After losing $42 million, DOE decides to lend out $16 million

Michael Bastasch | Energy Editor

The Energy Department has announced that it’s giving $16 million to seventeen U.S. companies to capture energy from waves, tides and currents.

This comes on the heels of the department’s announcement that it already lost $42 million on a $50 million loan guarantee given to a van manufacturing company that was supposed to make natural gas-powered vehicles.

“Wave and tidal energy represent a large, untapped resource for the United States and responsible development of this clean, renewable energy source is an important part of our all-of-the-above energy strategy,” said David Danielson, assistant secretary for energy efficiency and renewable energy.

The DOE is spending $16 million to increase tidal energy production and study how ocean power affects the environment.

Some $13.5 million of DOE funding will go to eight projects that will attempt to build wave and tidal energy capture devices to bring down costs and maximize efficiency. Another $2.5 million will go to nine projects that will analyze data on the environmental effects of tidal projects and potential areas to develop such projects.

Tidal energy projects have gotten a lukewarm reception from environmentalists, who have to balance supporting renewable energy production with protecting the environment.

“We want these projects to proceed cautiously and incrementally,” Chad Nelson, environmental director for the Surfrider Foundation, told The Daily Caller News Foundation in an interview.

According to Nelson, tidal energy projects can cause such problems that could impact marine life. For example, tidal energy projects can give off electromagnetic frequencies that impact fish, sharks, and marine mammals.

“Tidal power plants that dam estuaries can impede sea life migration, and silt build-ups behind such facilities can affect local ecosystems,” the Energy Department reports. “Tidal fences may also disturb sea life migration.”

“We’re hoping that if you do these projects cautiously, incrementally, and transparently you’re going to be able to get the support of the environmental community,” Nelson added.

There are several ways to construct tidal energy power plants. Such plants are designed to harness the kinetic motion of the ebb and flow of the tide as it goes in and out every day to produce electricity.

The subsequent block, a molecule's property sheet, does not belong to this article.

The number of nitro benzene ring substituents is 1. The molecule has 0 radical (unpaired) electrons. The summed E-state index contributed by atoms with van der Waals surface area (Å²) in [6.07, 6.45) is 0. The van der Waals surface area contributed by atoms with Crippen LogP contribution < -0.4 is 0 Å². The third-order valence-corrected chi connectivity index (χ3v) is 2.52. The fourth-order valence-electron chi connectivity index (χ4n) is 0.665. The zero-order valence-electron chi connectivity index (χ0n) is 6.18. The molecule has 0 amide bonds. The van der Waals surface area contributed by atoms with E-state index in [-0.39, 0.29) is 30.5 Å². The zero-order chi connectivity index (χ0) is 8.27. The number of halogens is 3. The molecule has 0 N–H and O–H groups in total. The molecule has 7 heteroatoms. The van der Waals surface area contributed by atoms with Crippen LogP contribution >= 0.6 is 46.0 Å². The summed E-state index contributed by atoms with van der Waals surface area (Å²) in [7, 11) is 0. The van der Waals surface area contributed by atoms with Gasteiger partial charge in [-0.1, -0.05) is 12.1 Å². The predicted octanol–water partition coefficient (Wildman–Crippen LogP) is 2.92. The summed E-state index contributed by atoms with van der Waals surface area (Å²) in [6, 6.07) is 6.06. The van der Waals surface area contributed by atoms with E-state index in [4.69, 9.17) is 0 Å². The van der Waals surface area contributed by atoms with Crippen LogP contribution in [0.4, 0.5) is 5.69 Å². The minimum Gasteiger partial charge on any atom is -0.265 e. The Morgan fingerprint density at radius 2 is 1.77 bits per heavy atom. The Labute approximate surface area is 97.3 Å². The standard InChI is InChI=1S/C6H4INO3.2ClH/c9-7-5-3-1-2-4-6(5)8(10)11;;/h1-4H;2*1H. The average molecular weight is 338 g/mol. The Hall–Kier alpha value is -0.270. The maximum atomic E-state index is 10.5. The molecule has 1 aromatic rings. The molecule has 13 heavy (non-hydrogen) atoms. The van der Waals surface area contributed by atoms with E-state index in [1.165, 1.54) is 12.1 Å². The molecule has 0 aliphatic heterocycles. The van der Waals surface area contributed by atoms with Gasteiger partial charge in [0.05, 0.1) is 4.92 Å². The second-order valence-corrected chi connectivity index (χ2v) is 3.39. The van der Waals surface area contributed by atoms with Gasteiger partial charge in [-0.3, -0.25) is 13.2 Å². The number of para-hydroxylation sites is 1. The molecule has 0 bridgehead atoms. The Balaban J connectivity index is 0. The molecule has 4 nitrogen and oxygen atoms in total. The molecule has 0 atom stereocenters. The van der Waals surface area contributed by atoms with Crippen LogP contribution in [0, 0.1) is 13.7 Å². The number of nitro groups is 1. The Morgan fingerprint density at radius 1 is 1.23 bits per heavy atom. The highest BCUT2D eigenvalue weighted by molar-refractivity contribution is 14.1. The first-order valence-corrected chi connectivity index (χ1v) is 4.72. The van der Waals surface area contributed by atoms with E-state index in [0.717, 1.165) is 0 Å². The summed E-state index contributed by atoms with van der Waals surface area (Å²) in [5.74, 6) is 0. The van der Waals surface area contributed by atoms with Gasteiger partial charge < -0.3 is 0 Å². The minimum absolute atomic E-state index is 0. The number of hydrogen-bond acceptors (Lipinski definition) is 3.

The Surfrider Foundation wants to make sure such projects don’t affect popular beaches or parks where people enjoy recreational activities such as fishing, surfing, and kayaking.

“As is often is the case, the devil is likely to be in the details,” said John Hocevar, Greenpeace’s oceans campaign director, in a statement to TheDC News Foundation. “Decisions about where will certainly be important; you don’t want to stick a major industrial operation in the middle of the breeding or foraging grounds for endangered marine mammals, for example.”

There are also economic concerns as well as the power produced from tidal energy is not cost-competitive with fossil fuel power.

“It does not cost much to operate tidal power plants, but their construction costs are high, which lengthens payback periods. As a result, the cost per kilowatt-hour of tidal power is not competitive with conventional fossil fuel power,” according to the Energy Department.

There are currently no tidal energy power plants in the U.S., but federal officials are looking to sites on the Atlantic Coast and in the Pacific Northwest. However, environmentalists have supported the construction of one ocean energy facility off the Oregon coast.

Follow Michael on Twitter

Content created by The Daily Caller News Foundation is available without charge to any eligible news publisher that can provide a large audience. For licensing opportunities of our original content, please contact licensing@dailycallernewsfoundation.org.

Content created by The Daily Caller News Foundation is available without charge to any eligible news publisher that can provide a large audience. For licensing opportunities of our original content, please contact licensing@dailycallernewsfoundation.org.

Tags : department of energy
Loading comments...
© Copyright 2010 - 2018 | The Daily Caller